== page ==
A key problem is that Russia still has no meaningful concept of community policing, i.e one that encourages a partnership between society and law enforcement. Ironically, there was one of sorts in Soviet times, with ‘local inspectors’ living in the apartment blocks they policed. Their whose flats doubled as offices, like high-rise relatives of the traditional village policeman. This scheme notionally still exists but essentially fell into disuse and disrepute during the chaos of the ‘wild 90s’ after the collapse of the USSR. Underpaid, unappreciated and often outgunned, the police retreated into a paramilitary, even colonial model of policing. In conversations with Russian cops, I am struck by how although they acknowledge their duty to the public in abstract, they still tend to regard that public with suspicion and even contempt in practice.
'Although [Russian policemen] acknowledge their duty to the public in abstract, they still tend to regard that public with suspicion and even contempt in practice.'
Closing this gap between police and policed will bring major, concrete benefits. It will help address the wider chasm between state and society. The police are amongst the most immediate representatives of state power in people’s daily lives. So long as they remain regarded as corrupt, abusive, predatory and inefficient — and they are — then this has implications for public perceptions of the state. Making the police feel closer to society, inculcating in them a belief that their loyalty should be to the law rather than the government of the day, also helps reduce the risks of their being used as tools of repression.
It may even lead to a more meaningful policing of the culture of official corruption which so blights the country. After all, a central tenet of community policing is to make sure that it addresses public concerns, which are too often ignored. In 2011, locals in the Ural village of Sagra made the news when they banded together to drive out marauding criminals because the police refused at first to attend and eventually rolled up two hours late. This was an extreme example but, like Nazarov’s death, symbolised wider beliefs that while the MVD can draft in an extra 6,500 police to prevent and control anti-government protests in Moscow, it cannot — or, worse yet, will not — address ordinary concerns about street crime, vandalism, burglary and corruption. The headline crime rates are falling (although the figures are disputed), but ordinary Russians still tend to feel like they are not being protected by their own police.
'The police are amongst the most immediate representatives of state power in people’s daily lives. So long as they remain regarded as corrupt, abusive, predatory and inefficient — and they are — then this has implications for public perceptions of the state.'
A community orientation will also help the police do their jobs. So long as they are feared and mistrusted, ordinary Russians will often do what they can to avoid coming into contact with them. There is thus a serious problem of the under-reporting of crimes, as well as a reluctance to pass on the information that is so vital to policing. Ordinary police complain that people are reluctant to come forward, but I am struck by how rarely they are able to recognise the part they have to play in that reluctance. As a result, this has so far been a one-way conversation. There is great public appetite for a transparent, community-centred model of policing. Even the inchoate but often imaginative protest movement is working shrewdly on managing relations with local police. Beyond educating its adherents as to their rights and how to behave in custody, activists are also reaching out to woo the police, recently handing out chocolates to officers wearing new badges with personal identification. In the main, though, the police are neither respected nor trusted, a state of affairs that few wearing a badge enjoy and which gets in the way of their work.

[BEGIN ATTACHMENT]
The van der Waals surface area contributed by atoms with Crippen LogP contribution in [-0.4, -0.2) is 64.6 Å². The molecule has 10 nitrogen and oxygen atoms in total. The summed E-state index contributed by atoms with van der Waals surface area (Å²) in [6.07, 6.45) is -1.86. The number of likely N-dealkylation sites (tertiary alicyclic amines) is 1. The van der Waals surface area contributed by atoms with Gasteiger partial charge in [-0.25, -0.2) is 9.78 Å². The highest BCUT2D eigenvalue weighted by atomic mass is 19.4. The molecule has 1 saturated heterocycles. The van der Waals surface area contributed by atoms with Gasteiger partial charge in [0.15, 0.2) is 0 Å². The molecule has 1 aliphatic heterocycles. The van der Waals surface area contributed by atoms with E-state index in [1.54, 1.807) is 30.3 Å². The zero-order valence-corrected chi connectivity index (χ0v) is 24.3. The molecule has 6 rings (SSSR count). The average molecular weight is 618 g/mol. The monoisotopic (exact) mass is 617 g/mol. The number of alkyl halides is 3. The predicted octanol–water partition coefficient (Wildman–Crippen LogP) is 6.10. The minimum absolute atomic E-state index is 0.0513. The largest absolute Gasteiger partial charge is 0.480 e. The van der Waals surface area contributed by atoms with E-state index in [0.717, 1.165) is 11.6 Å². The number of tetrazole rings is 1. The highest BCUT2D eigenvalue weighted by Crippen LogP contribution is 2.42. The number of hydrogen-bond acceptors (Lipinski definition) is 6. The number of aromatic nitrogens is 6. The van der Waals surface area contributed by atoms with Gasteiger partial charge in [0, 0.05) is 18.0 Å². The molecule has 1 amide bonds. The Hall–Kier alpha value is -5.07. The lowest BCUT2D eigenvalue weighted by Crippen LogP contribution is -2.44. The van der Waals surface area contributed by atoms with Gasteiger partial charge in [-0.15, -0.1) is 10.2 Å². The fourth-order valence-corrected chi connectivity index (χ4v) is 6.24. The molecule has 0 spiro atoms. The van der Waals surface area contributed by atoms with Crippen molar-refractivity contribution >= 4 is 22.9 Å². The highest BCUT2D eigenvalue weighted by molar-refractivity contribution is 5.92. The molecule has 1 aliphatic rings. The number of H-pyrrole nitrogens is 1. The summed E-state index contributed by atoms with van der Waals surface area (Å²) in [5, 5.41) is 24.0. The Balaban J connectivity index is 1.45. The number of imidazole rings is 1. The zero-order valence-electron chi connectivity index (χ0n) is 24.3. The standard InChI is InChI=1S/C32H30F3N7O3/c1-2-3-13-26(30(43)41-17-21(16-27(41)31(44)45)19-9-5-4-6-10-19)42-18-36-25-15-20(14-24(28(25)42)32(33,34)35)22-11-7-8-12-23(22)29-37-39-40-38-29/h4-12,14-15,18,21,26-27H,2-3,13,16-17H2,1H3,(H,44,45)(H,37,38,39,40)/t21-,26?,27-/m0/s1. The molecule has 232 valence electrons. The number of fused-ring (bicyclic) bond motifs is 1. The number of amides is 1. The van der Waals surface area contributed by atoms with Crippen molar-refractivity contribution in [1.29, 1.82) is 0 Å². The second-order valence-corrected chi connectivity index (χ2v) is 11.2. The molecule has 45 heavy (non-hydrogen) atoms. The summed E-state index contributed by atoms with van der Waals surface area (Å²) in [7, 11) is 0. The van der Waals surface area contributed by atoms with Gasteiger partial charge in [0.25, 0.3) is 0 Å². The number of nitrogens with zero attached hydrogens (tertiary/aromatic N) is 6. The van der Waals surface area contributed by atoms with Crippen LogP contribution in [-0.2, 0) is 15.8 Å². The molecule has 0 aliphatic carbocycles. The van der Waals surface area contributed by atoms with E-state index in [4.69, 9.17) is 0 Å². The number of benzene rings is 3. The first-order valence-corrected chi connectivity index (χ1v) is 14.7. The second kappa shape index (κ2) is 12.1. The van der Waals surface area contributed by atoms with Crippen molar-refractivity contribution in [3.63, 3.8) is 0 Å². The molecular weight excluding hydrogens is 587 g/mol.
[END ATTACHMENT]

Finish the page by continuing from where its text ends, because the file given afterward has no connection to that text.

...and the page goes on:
'In the main, though, the police are neither respected nor trusted, a state of affairs that few wearing a badge enjoy and which gets in the way of their work.'
Nurgaliev and the other senior figures within the MVD, though, seem still to think that policing and reform can only be top-down processes. Nurgaliev’s reforms have all been about greater centralisation, while nods to ‘community policing’ have often been retrograde ones, such as arming Cossack auxiliaries (even to police cities without any Cossack community). External efforts at inculcating a community-based model, especially the Project Harmony NGO initiative in 1994-2002, failed largely because the MVD was just not interested in adopting such an approach. However, in the context of the reinvention of the new politsiya and with the ministry reeling under an unprecedented storm of criticism then — maybe under a new minister — it may prove more receptive. Now that the anarchic gangsterism of the 1990s has been controlled and the MVD has more resources to spend, community-based policing offers Russia the best opportunity of at last getting law enforcers who genuinely uphold a commitment not just to order, but also to law.